As anyone who has listened to any group of musicians playing together will know, for the piece of music to be a success, all the contributors have to play their part.
The same applies to a class of school children learning African drumming together – for the music to work, the whole class needs to interact in a unique way. So, how can this be achieved?
For many children, African rhythms are unlike anything else they have previously heard as they often include off-beats, unusual swings and phrases. For a novice, it can be difficult to understand the true feeling of this music. However, in our school workshops, we introduce the rhythms gradually and there are always some children who grasp the concepts without much effort. My job is only part teacher - it is mainly facilitator. I scan the class for these children who are starting to ‘get it’ and tactfully facilitate these children to lead the others in the group. For certain subjects in school, copying is not encouraged, but in group drumming, peer to peer learning is essential.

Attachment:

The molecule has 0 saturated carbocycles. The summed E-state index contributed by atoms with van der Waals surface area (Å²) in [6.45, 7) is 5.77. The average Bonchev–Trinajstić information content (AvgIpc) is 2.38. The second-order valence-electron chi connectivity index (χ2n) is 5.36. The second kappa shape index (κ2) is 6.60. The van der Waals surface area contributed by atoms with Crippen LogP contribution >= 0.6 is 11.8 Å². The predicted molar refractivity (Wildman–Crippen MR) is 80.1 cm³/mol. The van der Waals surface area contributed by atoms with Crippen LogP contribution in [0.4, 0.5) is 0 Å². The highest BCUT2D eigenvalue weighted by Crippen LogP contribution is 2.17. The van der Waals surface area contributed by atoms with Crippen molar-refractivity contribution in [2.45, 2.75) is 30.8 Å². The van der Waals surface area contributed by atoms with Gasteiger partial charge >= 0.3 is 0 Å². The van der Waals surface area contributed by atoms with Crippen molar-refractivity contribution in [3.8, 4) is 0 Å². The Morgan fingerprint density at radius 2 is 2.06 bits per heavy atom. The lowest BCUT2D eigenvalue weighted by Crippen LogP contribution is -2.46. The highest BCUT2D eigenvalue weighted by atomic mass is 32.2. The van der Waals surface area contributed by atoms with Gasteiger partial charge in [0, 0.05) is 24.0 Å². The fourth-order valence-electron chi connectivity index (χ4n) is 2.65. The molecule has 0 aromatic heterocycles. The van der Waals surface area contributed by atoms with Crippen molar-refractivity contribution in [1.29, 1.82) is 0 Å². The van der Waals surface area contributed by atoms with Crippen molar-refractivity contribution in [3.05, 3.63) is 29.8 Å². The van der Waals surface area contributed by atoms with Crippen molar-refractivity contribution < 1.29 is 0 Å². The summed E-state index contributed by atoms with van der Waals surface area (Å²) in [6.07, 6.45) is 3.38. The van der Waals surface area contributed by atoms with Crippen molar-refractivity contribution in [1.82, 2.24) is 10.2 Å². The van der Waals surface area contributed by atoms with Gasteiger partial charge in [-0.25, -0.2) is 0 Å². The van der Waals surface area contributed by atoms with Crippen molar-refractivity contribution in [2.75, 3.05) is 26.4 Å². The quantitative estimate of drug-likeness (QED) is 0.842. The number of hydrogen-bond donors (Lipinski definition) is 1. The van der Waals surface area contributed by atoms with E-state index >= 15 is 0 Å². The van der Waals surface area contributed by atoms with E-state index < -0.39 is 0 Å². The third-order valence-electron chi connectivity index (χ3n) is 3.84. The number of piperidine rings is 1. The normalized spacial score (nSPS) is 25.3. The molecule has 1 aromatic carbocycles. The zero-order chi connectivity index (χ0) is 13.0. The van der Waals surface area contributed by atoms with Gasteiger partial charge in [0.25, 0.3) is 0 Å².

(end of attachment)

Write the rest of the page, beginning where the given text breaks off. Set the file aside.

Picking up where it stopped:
How quickly the children pick up rhythms is not directly correlated with language, education or IQ (although other musical training can help). The leaders may not be the ‘usual suspects’ in a class – as a visitor to a school, I have no preconceptions about pupils and I often receive feedback from teachers that quieter members of the class have had an opportunity to shine. Discovering an unknown talent, especially in front of class-mates, can do wonders for the self-esteem of children who may not always be the most confident in their abilities.
The combination of facilitation and children learning from each other works to bring the whole group together to successfully master a multi-part rhythm in no time. This is why having the drums set up in a circle is such a powerful way for a group to learn challenging rhythms quickly. Parents who attend a showcase assembly are genuinely surprised at what can be achieved in just one session. Using this model, African drumming becomes a superb example of team work, embracing all members of the team and allowing everyone to succeed.
If you would like to organise an African Drumming workshop and create a success factor for your class, please get in touch - we would love to hear from you!